What kind of cases or actions has the Texas REALTORS® Legal Fund been used for in the past?

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Every six months, the Texas REALTORS® Legal Review Committee reviews applications and requests for funding from the Legal Fund from Texas REALTORS® and litigants involving cases that significantly affect the entire real estate industry. A brief summary of three recent cases is noted below. Case 1: A REALTOR® was sued by a buyer who alleged the agent failed to properly advise him that the property lay near an environmentally contaminated site. At the time of the contract, the agent provided the buyer with a detailed written statement (signed by the buyer) about the toxic dangers and health hazards posed to residents of the subdivision, since it was known that a nearby site was environmentally contaminated. The REALTOR®’s errors-and-omissions insurance carrier refused coverage on the basis that the claim involved bodily injury that was excepted from the policy. The buyers originally alleged damages in excess of $30 million. The legal fund assisted the defendant in resolving the case favorably. Case 2: The association filed an amicus brief in an Austin case in which a savings and loan association filed suit against the attorney general of Texas, arguing that federal regulations preempted the Texas Constitution regarding its homestead protection. The Austin Federal District Court disregarded the savings and loan’s claims and upheld the Texas Constitution. The Fifth Circuit Court of Appeals reversed and held that the Texas Constitution had been superseded. The case was ultimately moot as a result of Congressional action initiated by Rep. Gonzales of San Antonio that amended the Home Owner Loan Act so that it was clear that Congress did not intend to supersede the Texas Constitution. Through the Legal Fund, the Texas REALTORS® was able to monitor and participate in the action. Case 3: A REALTOR® was sued by a buyer alleging that the agent did not disclose that the property lay in a flood-prone area or that the property had previously flooded. The buyer purchased the property under an assumption and refinanced the lien six months after closing. At the time of the purchase, flood maps for the area showed the property not to lie in a flood hazard area. About a month after closing, the flood maps were revised and included the property in a flood hazard area. At the time of the refinance a survey incorrectly stated that the property did not lie in a flood hazard area. Three years after the purchase, the property flooded and the buyers then learned that the property had previously flooded. The case proceeded to a jury which found for the defendant REALTOR®. The Legal Fund was able to assist the REALTOR® in defeating the unfounded claim.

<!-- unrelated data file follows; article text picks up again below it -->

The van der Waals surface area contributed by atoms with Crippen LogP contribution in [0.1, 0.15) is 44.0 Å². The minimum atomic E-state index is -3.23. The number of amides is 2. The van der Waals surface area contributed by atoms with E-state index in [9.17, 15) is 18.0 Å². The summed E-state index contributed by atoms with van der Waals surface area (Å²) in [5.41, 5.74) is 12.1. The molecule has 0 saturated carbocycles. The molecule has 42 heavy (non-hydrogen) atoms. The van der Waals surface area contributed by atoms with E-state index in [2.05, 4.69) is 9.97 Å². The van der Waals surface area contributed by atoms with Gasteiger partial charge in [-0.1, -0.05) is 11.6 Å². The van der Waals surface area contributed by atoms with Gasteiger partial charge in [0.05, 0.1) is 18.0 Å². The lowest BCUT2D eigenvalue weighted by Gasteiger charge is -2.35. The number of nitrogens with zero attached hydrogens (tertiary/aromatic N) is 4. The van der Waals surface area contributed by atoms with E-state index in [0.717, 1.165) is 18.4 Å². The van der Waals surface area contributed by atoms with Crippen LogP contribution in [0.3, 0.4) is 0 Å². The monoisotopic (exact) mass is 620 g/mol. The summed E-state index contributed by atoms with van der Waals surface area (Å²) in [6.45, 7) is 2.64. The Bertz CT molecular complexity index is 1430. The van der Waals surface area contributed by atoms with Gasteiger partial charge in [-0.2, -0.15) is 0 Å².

Source: TAR

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